Communiqué submissions can be sent to Julie Foster at email@example.com, ext. 8040, or by interoffice mail to room A7-114.
Earth Day, held in the Bonnell Cafeteria on April 21 and 22, showcased creative posters from more than seventy students from Environmental Conservation (Earth Science 111) and Physical Geography (Geography 101) classes. Students informed other students, faculty, staff and visitors about environmental issues of concern and what they can do about them.
A poster on clear air from Earth Day
Poster topics ranged from global to very local, including global warming, clean air, climate change, smart growth, community gardens, endangered species, green roofs, recycling, wind power, solar power, biodiversity, tap versus bottled water, cloth diapers versus disposables and world hunger.
Students worked hard to inform others about our environment
Additional highlights included a view of Philadelphia as the NEXT GREAT CITY. Christine Knapp of Penn Future provided a vision of how Philadelphia can become cleaner, greener, safer and more pleasant for all. Philadelphia: A Holy Experiment was screened, and showed the possibilities of transforming abandoned, trash-strewn lots and forlorn blocks into blooming gardens of hope.
Students planting flowers in the community garden
Geography instructor Jamie Picardy took a group of students to tour the award-winning Spring Gardens community garden at 18th and Wallace streets, where students enjoyed a stroll through the lovely oasis just a few blocks from campus and had a chance to plant their own seeds.
In April, Jay Howard, professor in the Learning Lab, was sent by USAID to Macedonia to continue working on an education project in Macedonian high schools. On this trip, he went to five high schools in small cities and towns in the southern and eastern section of the country to support and guide Macedonian educators on mentoring activities so that they could share and disseminate student-centered teaching activities.
Richard Keiser, associate professor of English and associate head of the English department, has received the 2007 Alana Collos Award. Chosen by a committee of the Teaching Center, the recipient is recognized for strong teaching, a positive attitude towards students and support for colleagues’ teaching. The Collos Award was presented at the President’s Tea in May.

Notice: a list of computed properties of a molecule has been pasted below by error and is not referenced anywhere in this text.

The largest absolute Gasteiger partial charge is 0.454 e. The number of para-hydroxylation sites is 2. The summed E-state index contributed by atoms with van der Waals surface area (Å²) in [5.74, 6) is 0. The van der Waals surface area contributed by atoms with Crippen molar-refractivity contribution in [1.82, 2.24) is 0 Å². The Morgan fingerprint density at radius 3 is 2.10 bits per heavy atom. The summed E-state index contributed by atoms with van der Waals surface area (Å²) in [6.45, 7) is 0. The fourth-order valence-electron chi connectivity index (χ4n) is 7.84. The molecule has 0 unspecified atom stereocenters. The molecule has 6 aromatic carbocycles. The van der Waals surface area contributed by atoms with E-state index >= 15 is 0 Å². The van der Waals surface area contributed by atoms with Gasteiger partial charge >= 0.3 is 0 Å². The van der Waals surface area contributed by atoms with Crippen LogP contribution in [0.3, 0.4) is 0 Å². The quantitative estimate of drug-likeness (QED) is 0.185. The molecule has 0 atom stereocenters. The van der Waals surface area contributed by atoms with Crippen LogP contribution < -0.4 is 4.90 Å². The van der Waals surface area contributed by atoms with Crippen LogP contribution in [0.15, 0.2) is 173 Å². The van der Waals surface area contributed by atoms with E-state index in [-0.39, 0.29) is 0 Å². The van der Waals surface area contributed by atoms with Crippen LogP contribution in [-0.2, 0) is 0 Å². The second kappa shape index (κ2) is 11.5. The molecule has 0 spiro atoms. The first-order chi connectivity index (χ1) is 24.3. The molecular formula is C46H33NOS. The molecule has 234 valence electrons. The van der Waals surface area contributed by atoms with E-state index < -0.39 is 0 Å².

Rosemary McAndrew, associate professor in the College Library, was awarded the Master of Arts degree in English from Rutgers University. Ms. McAndrew did her comprehensive exams in American Literature: Colonial to 1900, and her thesis was entitled: Does Art Think? The Role of Research in Writing and its Application to First Year Composition.
Kelly McQuain, assistant professor of English, recently received an M.F.A. in Film, Theatre and Communication Arts/Creative Writing from the University of New Orleans. He received his degree summa cum laude.
In May, Kelly participated in the workshop for the Ramayana Project, held in Philadelphia through the University of Pennsylvania South Asia Center and Community College of Philadelphia; was a panelist in the Saints and Sinners Literary Conference in New Orleans, where he discussed the topic “Two Sides to Every Story: Words and Images in Graphic Novels and Comics;” and was a featured reader for the Harrington Park Press Reader Series, also at the Saints and Sinners conference.
In the following summer months, Kelly will participate in the 13th Annual Philadelphia International Gay and Lesbian Film Festival, which runs July 12 to 24, where he has been selected to serve as a juror; and a seminar through the Asian Studies Development Program’s summer institute on “Infusing East Asian Studies into the Undergraduate Curriculum at the College,” in Honolulu at the East-West Center and the University of Hawaii in July and August.
At the College, Kelly was chosen as Teacher in Residence for the Teaching Center for the 2006-2007 academic year, in addition to receiving the 2006-2007 Teaching Center Award to support attendance at a professional conference. He used the award to attend the Association of Writing and Writing Programs conference in Atlanta in March 2007, where he took part in a panel for the association’s Two-Year College Caucus titled “Southern Lights: Community College Instructor-Writers and Experiments in Poetry and Prose.”
Amy Saia, assistant professor of Early Childhood Education, was one of five champions of professional development at the Southeast Regional Key Professional Development Council of Pennsylvania’s annual celebration. She was selected to represent Philadelphia at this event, held May 24 at the Holiday Inn/City Line Avenue. The event was sponsored by a coalition of quality child care agencies, including Bucks County, Montgomery County, Chester County, Delaware County and the Philadelphia Alliance for Better Child Care and the Southeastern Regional Key.
Amy was awarded because she has been instrumental in implementing the Child Development Associate Program (CDA) at Community College. She strongly encourages her students to continue their involvement in Early Childhood Education, and reaches out to others in the field through curriculum workshops. She has served on state task groups related to higher education and the creation of career pathways for early childhood professionals, as well as provided professional development throughout the region on a wide variety of topics.